There was a tray of foil-wrapped potatoes that had been baked and then overlooked. My mind immediately went to a meal I could prepare with them. I am always grateful for a gift of food, especially at the end of a full weekend when I am returning home after a 5 hour drive to a fridge with sketchy contents.
A bag of New Jersey baked potatoes traveled home with us. I used them for supper last night in the form of Canoes, which is our version of twice-baked potatoes.
Here is the recipe:
Canoes Baked Potatoes Butter Sour Cream Milk Cooked bacon Shredded Cheese Green onions or garden chives
The proportions, and amounts are based on the number of potatoes being prepared. I don’t follow direct measurements I just put everything into the Kitchen-Aid and mix it together until it looks creamy and delicious. The ingredients can be adjusted based on taste preferences and fridge contents. It is a forgiving, flexible recipe.
Slice potatoes in half and scoop out the middles. Put the insides in a mixing bowl and the skins on a cookie sheet (like canoes).
Add a bit of softened butter and sour cream to the bowl and mix well.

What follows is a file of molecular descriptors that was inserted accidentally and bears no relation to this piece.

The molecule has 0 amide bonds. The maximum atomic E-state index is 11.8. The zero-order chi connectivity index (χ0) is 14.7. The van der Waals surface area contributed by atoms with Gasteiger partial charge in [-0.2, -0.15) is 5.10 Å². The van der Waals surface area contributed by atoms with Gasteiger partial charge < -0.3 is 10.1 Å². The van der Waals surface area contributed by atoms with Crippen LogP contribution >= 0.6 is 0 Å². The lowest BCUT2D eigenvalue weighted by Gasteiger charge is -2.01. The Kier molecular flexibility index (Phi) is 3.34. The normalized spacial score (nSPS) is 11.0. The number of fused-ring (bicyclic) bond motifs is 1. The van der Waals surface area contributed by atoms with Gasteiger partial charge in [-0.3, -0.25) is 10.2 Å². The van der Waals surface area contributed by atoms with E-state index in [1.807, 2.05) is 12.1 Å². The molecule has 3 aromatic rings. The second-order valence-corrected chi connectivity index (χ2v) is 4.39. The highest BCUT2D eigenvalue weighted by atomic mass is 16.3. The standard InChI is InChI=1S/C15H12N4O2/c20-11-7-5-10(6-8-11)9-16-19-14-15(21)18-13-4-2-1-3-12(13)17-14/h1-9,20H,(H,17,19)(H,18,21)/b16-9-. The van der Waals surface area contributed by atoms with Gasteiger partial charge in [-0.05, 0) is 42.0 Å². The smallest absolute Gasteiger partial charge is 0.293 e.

Begin adding milk until desired consistency (like making mashed potatoes).
Chop the cooked bacon into bits (or just use bacon bits if you have them). Stir the bacon into the potato mixture.
Add the shredded cheese, saving some to sprinkle on top.
Season as desired (salt/pepper/chopped green onion or chives).
If you have people who don’t like onions, then scoop out some filling into the potato skin canoes before adding onions to the rest.
Sprinkle the tops with cheese. Sprinkle a bit of chopped onions or chives over the ones that contain onions to mark them from those that don’t.
Bake in a 375 degree oven for 10-15 minutes until everything is heated through and the cheese is melted. You may need to adjust the time or temperature for your oven.
This is a delicious summer recipe. I served it last night with sliced watermelon, a salad filled with goodness from our garden, a heart full of thankfulness for daily provision and happy memories of a special weekend.
It’s July, and I am making space for a deep breath or several. This month is the one that is all summer, no days of school for the kids. It is time to rest and recharge and resist the urge to structure the unstructurable. I realize that is not even a word, but it gives voice to the impossible I often try to achieve.
Kindness says, Let it go.
July looks different for us this year. Beginning with a local vacation and ending with an out-of-state bridal shower, much is sandwiched in between. The teenagers are each traveling to various destinations on their own, leaving the family dynamic in constant flux. We will not be reunited under the same roof until August.